Just Dance is the exception, not the norm. Just Dance, shovelware crap that comes out every year with minimal effort put in, is one thing; Mario, Zelda, Xenoblade, and Nintendo’s other franchises is another.
The fact still remains that Nintendo’s resources were limited and if they had spent any more of them on developing games for the Wii post-2011, those are less games coming out on 3DS, let alone the Wii U.
Hindsight: 20-20 The Wii U was going to flop regardless and there was nothing that was going to save it. The 3DS on the other hand? That could still have been salvaged and it was. If you took some of the early 3DS games like NSMB2, FE: Awakening, KI: Uprising, Tomodachi Life, 3D Land, and Sticker Star and put them on the Wii. The 3DS was already struggling enough to gain traction. How much more fucked would that system have been if it lost some of those titles?
Not only was the 3DS going to sell considerably less. Some of those titles I listed would have sold considerably less on the Wii than they did on 3DS. Galaxy 2 had already sold around 5 million less than Galaxy 1, and that was when Wii sales were still relatively healthy. So what would 3D Land have done on the Wii at a time when the Wii was all but dead post-2011? How about Uprising? Does Sticker Star still do 2.5 million?
What about Fire Emblem? Awakening was supposed to be the last game in the series until it blew sales expectations out of the water, being on the 3DS when its sales and momentum was at its peak, was one reason why. Does Awakening still reach those levels on a dead system where its last entry, Radiant Dawn, didn’t even reach .50 million when the Wii was at its early peak? Congratulations, Rol. In your scenario, Fire Emblem is dead.
The only game out of that bunch that I could see doing better would have been NSMB 2.
But one game doesn’t justify the underachieving performances of other games and especially underachieving hardware. 2011-2023 was the one time where Nintendo posted operating losses, how much steeper would those losses have been if they went down the route of giving more support to a system in its way out?
The writing was on the wall. It was time to move on.
I already mentioned that Nintendo rushed out successors to the DS and Wii to beat Sony to the punch. That ties directly into killing off the Wii too early which in turn ties directly into your question how much steeper Nintendo's losses would have been if they had kept supporting the Wii. Their losses would have been mitigated by doing that, because a hypothetical NSMB Wii 2 selling only 10m copies (very lowballed figure) would have still brought in more than $250m in profits for Nintendo.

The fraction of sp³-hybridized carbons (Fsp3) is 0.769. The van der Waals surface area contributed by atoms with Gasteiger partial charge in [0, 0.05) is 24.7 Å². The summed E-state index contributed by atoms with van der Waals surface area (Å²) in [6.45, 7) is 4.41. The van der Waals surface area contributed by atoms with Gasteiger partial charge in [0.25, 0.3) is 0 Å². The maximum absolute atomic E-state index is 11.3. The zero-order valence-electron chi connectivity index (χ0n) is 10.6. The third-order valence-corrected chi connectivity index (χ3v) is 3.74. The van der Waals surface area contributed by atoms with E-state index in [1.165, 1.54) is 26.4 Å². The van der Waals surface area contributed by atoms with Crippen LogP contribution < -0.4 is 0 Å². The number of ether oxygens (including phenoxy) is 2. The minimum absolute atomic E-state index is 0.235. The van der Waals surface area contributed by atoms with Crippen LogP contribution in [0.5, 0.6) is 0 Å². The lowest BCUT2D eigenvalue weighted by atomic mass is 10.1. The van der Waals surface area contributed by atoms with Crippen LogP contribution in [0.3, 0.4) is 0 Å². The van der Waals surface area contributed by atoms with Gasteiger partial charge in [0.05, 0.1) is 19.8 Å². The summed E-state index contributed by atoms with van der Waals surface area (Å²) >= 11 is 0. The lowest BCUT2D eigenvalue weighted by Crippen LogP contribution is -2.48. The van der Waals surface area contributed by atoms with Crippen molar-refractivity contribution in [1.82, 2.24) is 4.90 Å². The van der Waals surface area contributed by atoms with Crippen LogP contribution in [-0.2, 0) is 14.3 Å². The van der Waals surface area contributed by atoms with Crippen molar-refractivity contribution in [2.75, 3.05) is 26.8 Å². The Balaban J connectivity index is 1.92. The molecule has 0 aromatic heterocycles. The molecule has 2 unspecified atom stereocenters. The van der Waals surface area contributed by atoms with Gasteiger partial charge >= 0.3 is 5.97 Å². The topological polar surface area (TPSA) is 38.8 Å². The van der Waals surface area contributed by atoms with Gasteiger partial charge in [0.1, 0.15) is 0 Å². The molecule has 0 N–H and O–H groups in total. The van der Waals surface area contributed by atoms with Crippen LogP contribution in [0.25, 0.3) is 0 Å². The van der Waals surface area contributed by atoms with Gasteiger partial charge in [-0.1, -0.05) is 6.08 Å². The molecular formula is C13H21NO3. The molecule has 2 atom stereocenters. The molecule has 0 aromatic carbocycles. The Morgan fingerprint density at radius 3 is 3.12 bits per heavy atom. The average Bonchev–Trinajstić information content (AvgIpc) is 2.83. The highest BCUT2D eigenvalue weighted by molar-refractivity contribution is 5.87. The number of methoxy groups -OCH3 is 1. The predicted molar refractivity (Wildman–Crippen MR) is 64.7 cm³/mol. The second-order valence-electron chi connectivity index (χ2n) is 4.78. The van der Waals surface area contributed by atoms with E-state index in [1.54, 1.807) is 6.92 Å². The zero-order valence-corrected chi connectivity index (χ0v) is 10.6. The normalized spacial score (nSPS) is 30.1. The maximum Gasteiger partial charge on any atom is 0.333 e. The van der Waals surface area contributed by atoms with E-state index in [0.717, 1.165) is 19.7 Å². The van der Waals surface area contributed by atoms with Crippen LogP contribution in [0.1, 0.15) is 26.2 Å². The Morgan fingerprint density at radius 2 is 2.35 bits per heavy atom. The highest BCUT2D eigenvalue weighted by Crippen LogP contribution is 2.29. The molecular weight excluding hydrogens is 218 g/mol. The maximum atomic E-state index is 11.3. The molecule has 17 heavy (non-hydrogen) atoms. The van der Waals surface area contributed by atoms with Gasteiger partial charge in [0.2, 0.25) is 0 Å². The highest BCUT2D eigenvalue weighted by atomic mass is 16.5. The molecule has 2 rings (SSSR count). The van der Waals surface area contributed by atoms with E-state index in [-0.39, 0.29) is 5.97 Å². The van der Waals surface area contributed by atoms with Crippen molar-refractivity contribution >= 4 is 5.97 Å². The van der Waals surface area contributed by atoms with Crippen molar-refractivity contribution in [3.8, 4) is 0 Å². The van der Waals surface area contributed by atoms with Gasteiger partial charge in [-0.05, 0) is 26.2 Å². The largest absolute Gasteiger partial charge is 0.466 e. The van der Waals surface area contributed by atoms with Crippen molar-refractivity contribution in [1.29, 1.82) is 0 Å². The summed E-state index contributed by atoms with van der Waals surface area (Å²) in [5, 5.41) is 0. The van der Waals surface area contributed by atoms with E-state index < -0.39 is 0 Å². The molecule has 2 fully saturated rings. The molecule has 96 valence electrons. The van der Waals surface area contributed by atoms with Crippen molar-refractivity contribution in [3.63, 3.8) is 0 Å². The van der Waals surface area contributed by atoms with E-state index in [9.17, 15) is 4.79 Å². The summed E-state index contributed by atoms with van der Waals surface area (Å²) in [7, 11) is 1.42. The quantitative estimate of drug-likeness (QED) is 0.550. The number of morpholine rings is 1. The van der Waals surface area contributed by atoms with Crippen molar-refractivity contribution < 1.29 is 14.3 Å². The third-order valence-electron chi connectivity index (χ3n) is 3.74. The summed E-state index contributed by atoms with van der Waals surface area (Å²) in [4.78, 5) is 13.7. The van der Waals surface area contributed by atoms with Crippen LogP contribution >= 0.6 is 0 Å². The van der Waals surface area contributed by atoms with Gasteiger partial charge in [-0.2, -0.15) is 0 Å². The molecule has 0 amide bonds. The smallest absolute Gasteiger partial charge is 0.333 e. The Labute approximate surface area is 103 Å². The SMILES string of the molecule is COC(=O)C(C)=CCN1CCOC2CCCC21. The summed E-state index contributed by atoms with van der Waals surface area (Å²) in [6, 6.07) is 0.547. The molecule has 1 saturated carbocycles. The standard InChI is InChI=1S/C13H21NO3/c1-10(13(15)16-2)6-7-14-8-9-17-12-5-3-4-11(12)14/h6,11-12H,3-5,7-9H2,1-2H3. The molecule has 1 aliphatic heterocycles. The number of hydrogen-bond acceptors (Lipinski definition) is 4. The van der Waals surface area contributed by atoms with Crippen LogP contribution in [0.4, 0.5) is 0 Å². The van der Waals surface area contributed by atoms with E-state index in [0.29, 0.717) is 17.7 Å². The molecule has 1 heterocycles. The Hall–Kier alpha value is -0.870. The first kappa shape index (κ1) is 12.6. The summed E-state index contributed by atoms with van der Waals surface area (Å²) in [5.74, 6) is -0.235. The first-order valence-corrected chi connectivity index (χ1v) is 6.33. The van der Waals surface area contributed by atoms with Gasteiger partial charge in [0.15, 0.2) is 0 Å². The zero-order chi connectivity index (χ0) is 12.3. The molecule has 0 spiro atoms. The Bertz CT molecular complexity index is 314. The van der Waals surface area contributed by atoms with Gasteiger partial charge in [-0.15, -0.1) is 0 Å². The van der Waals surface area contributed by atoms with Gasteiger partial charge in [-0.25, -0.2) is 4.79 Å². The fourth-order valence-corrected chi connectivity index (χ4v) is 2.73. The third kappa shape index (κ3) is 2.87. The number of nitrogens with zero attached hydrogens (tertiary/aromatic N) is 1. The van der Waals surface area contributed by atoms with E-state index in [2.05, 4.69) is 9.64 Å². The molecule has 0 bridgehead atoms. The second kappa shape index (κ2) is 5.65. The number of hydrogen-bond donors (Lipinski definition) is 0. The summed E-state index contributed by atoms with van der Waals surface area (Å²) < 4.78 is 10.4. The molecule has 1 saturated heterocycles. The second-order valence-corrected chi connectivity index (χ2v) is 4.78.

Fiscal year ending March 2011: https://www.nintendo.co.jp/ir/pdf/2011/110425e.pdf
Wii software shipped 171.26m units. To put this into context, Switch shipped 168.72m units of software in its most recently completed fiscal year ending March 2020. You call those Wii figures the writing on the wall, the time to move on. Actually, that's not what you call those Wii figures, because your post had no sincere interest in sales numbers to begin with. You started with the conclusion and tried to make the pieces fit. In the fiscal year ending March 2010, Wii software shipped 191.81m, so the following year declined by only ~20m.
Fiscal year ending March 2012: https://www.nintendo.co.jp/ir/pdf/2012/120426e.pdf
Despite Nintendo already being in the process of killing off the Wii (so no new big first party sellers throughout the fiscal year), there were still 102.37m units of software shipped. For comparison, the Wii U's lifetime software figure is 103.21m units.
Fire Emblem keeps being one of those things that people get wrong. The reason why it even got to the point that Fire Emblem may have had no future anymore is because Intelligent Systems made remakes of Fire Emblem 1 and Fire Emblem 3 on the DS, with the latter one not even being released outside of Japan. Of course that had to result in a sales decline. Fire Emblem: Awakening received the biggest marketing budget in FE history by far, and if Nintendo had pushed Radiant Dawn or preceding games like they did Awakening, then all of them would have comfortably been million sellers. Lastly, my scenario never specifically mentioned another Fire Emblem game on the Wii, so that attempted point of yours wasn't necessary in the first place.
Both the DS and Wii sold well enough to give Nintendo more time to prepare for the following generation. They had no rush, but they chose to do it and that led to a myriad of problems. The topic is still "did Nintendo kill off the Wii too early," not "how could Nintendo have handled the 3DS and Wii U better." Given what the Wii's software sales figures have been, it should be easy to tell that Nintendo killed off the Wii too early. And if Nintendo had released more and bigger games in calendar year 2011 and 2012, then obviously both the hardware and software totals for those years would have been higher.